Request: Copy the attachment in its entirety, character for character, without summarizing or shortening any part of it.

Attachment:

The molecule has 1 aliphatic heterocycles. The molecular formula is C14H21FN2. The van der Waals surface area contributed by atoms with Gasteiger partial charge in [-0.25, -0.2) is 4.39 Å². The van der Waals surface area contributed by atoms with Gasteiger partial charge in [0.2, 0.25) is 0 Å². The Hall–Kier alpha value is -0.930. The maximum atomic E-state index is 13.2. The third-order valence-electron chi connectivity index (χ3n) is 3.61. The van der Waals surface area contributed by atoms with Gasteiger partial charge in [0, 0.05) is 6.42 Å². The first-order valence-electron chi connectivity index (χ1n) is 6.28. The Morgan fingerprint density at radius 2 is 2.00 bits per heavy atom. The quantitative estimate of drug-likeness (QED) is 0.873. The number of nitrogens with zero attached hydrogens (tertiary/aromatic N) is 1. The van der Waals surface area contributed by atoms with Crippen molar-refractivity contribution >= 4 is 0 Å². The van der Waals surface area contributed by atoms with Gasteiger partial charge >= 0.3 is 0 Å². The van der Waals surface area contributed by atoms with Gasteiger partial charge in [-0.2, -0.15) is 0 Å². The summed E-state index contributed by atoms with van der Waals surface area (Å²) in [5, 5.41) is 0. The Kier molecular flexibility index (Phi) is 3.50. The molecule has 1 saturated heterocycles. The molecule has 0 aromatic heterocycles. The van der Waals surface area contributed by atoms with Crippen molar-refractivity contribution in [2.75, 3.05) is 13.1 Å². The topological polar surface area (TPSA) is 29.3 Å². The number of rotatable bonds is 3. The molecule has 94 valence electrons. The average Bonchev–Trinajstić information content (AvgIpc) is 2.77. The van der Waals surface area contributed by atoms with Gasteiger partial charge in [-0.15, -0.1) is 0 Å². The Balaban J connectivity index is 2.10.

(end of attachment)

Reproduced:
The molecule has 1 aliphatic heterocycles. The molecular formula is C14H21FN2. The van der Waals surface area contributed by atoms with Gasteiger partial charge in [-0.25, -0.2) is 4.39 Å². The van der Waals surface area contributed by atoms with Gasteiger partial charge in [0.2, 0.25) is 0 Å². The Hall–Kier alpha value is -0.930. The maximum atomic E-state index is 13.2. The third-order valence-electron chi connectivity index (χ3n) is 3.61. The van der Waals surface area contributed by atoms with Gasteiger partial charge in [0, 0.05) is 6.42 Å². The first-order valence-electron chi connectivity index (χ1n) is 6.28. The Morgan fingerprint density at radius 2 is 2.00 bits per heavy atom. The quantitative estimate of drug-likeness (QED) is 0.873. The number of nitrogens with zero attached hydrogens (tertiary/aromatic N) is 1. The van der Waals surface area contributed by atoms with Crippen molar-refractivity contribution >= 4 is 0 Å². The van der Waals surface area contributed by atoms with Gasteiger partial charge >= 0.3 is 0 Å². The van der Waals surface area contributed by atoms with Gasteiger partial charge in [-0.2, -0.15) is 0 Å². The summed E-state index contributed by atoms with van der Waals surface area (Å²) in [5, 5.41) is 0. The Kier molecular flexibility index (Phi) is 3.50. The molecule has 1 saturated heterocycles. The molecule has 0 aromatic heterocycles. The van der Waals surface area contributed by atoms with Crippen molar-refractivity contribution in [2.75, 3.05) is 13.1 Å². The topological polar surface area (TPSA) is 29.3 Å². The number of rotatable bonds is 3. The molecule has 94 valence electrons. The average Bonchev–Trinajstić information content (AvgIpc) is 2.77. The van der Waals surface area contributed by atoms with Gasteiger partial charge in [-0.15, -0.1) is 0 Å². The Balaban J connectivity index is 2.10.